The billion-dollar business of fantasy football got another new player: Las Vegas oddsmakers.
Station Casinos Inc., the fifth-largest sports book in the country, was to become the first to release a betting line — at 7 p.m. EDT — and start taking wagers based on players' projected fantasy statistics.
So instead of plunking down a bet on whether the Saints will beat the Colts next week, or how many points will be scored, a better in Vegas can wager that Reggie Bush will finish with more than 16 fantasy points. Or that Peyton Manning might be under 21.
Jason McCormick, director of race and sports for Station's 14 sports books, said consumer demand led to the fantasy-based betting.
"It's kind of like March Madness," he said. "Even though maybe you're not a big college basketball fan, when March rolls around everybody in your office gives you a bracket to fill out. And that's where fantasy football is headed."
More than 13 million people play fantasy football, according to the Fantasy Sports Trade Association. And economic impact studies have put total fantasy spending at more than $1 billion.
Station isn't offering fantasy leagues, just the chance to bet on fantasy projections for 24 players a week.
Some sports books in Nevada — the only state where sports gambling is legal — occasionally offer "proposition" bets on a player's yardage or touchdowns.
But Station is rolling all a player's projected stats together, then setting an over-under betting number based on a scoring system used in many fantasy leagues. With six points awarded for each touchdown, one point for every 30 yards passing and one point for every 10 points rushing or receiving, Station determines a player's fantasy line.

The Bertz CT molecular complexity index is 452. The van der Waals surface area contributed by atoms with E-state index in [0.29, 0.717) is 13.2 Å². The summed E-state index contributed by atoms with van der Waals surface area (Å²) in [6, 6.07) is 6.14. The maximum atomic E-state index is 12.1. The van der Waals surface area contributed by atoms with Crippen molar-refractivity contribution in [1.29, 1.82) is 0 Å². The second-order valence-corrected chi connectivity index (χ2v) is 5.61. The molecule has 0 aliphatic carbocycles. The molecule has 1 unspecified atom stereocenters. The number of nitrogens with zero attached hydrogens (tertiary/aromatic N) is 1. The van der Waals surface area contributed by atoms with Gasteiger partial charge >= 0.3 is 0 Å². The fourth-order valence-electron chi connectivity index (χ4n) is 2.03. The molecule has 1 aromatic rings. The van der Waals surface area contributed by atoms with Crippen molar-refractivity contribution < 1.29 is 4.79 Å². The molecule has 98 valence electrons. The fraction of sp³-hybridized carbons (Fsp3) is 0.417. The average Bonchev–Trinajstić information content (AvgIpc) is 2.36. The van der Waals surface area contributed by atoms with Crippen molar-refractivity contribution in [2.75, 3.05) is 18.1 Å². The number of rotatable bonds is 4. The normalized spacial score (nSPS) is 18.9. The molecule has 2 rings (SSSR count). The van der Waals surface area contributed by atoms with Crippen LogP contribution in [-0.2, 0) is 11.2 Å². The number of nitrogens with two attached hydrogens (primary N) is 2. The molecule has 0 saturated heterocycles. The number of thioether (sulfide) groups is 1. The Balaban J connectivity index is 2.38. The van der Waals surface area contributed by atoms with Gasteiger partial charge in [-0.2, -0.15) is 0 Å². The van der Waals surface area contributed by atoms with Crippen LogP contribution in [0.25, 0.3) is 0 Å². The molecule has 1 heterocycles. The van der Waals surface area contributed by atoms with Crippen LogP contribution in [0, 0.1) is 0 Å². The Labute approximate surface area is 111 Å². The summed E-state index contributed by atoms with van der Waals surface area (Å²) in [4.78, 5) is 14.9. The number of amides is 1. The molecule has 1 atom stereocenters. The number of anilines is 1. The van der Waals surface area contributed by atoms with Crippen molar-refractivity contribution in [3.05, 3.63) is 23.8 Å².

For the opening weekend, for example, Donovan McNabb's fantasy line is 16, and Terrell Owens' is 14.
McCormick, a longtime fantasy player who won a league title in 2005, said betting lines will be available on eight quarterbacks, eight running backs and eight receivers.
The 24-player lineup, chosen by McCormick and a handful of other Station oddsmakers, will change each week. McCormick and another oddsmaker will set the fantasy line based on trends, matchups, recent performance, weather and other factors.
The NFL long has opposed gambling on its games, and league spokesman Greg Aiello declined to comment Wednesday on Station's fantasy wagering.
Kenny White, the chief operating officer at Las Vegas Sports Consultants, an independent oddsmaker consulting group that provides opening betting lines to 90 percent of the Vegas casinos, said Station's approach has not been attempted before.
Officials in the gaming industry and at the Nevada Gaming Control Board also say such an approach is unheard of among the state's 175 sports books.
"I think this is real interesting, because sports betting and fantasy sports have both felt like the other is different and have nothing to do with each other," said I. Nelson Rose, a gambling law expert.
But Andrew Smith, director of research at the industry trade group American Gaming Association, doubts there's much future in Las Vegas fantasy gambling because it's tough to match fantasy league play.
"At least in my experience it's much less about the money than kind of bragging rights and being able to tell your wife or friends who aren't in the league, 'Oh my gosh, I'm just crushing these guys,'" Smith said.
Jeff Thomas, president of the fantasy sports trade association, said Station's new line is simply another form of gambling and has nothing to do with fantasy football.
"I think a lot of businesses are sort of stretching the definition of fantasy lately, trying to capitalize on what's popular," he said. "If I'm a smart businessman, whether I own a casino or want to promote my brand, I'd be looking at fantasy sports."